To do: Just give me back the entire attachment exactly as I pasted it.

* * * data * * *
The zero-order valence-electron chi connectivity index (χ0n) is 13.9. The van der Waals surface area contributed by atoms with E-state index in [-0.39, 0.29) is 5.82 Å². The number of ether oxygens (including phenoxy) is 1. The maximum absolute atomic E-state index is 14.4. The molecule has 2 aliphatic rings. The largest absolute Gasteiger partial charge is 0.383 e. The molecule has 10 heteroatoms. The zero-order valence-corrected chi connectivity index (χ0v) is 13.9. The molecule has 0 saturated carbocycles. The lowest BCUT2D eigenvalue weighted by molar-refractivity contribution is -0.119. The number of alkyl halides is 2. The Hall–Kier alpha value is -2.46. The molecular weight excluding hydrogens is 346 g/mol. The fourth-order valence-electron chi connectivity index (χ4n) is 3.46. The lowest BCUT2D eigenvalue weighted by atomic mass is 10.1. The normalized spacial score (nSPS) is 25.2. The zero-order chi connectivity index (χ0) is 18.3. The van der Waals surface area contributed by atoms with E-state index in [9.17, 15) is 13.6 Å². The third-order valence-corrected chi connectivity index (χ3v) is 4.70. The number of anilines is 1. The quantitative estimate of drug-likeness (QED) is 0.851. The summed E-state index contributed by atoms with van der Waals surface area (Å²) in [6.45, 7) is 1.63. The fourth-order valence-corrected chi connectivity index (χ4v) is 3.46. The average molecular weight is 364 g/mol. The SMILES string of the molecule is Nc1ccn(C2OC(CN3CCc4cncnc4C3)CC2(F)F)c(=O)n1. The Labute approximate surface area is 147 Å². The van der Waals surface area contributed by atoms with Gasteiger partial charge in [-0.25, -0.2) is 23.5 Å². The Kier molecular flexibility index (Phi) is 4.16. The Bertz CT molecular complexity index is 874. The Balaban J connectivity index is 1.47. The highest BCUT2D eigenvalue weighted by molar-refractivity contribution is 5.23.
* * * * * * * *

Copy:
The zero-order valence-electron chi connectivity index (χ0n) is 13.9. The van der Waals surface area contributed by atoms with E-state index in [-0.39, 0.29) is 5.82 Å². The number of ether oxygens (including phenoxy) is 1. The maximum absolute atomic E-state index is 14.4. The molecule has 2 aliphatic rings. The largest absolute Gasteiger partial charge is 0.383 e. The molecule has 10 heteroatoms. The zero-order valence-corrected chi connectivity index (χ0v) is 13.9. The molecule has 0 saturated carbocycles. The lowest BCUT2D eigenvalue weighted by molar-refractivity contribution is -0.119. The number of alkyl halides is 2. The Hall–Kier alpha value is -2.46. The molecular weight excluding hydrogens is 346 g/mol. The fourth-order valence-electron chi connectivity index (χ4n) is 3.46. The lowest BCUT2D eigenvalue weighted by atomic mass is 10.1. The normalized spacial score (nSPS) is 25.2. The zero-order chi connectivity index (χ0) is 18.3. The van der Waals surface area contributed by atoms with E-state index in [9.17, 15) is 13.6 Å². The third-order valence-corrected chi connectivity index (χ3v) is 4.70. The number of anilines is 1. The quantitative estimate of drug-likeness (QED) is 0.851. The summed E-state index contributed by atoms with van der Waals surface area (Å²) in [6.45, 7) is 1.63. The fourth-order valence-corrected chi connectivity index (χ4v) is 3.46. The average molecular weight is 364 g/mol. The SMILES string of the molecule is Nc1ccn(C2OC(CN3CCc4cncnc4C3)CC2(F)F)c(=O)n1. The Labute approximate surface area is 147 Å². The van der Waals surface area contributed by atoms with Gasteiger partial charge in [-0.25, -0.2) is 23.5 Å². The Kier molecular flexibility index (Phi) is 4.16. The Bertz CT molecular complexity index is 874. The Balaban J connectivity index is 1.47. The highest BCUT2D eigenvalue weighted by molar-refractivity contribution is 5.23.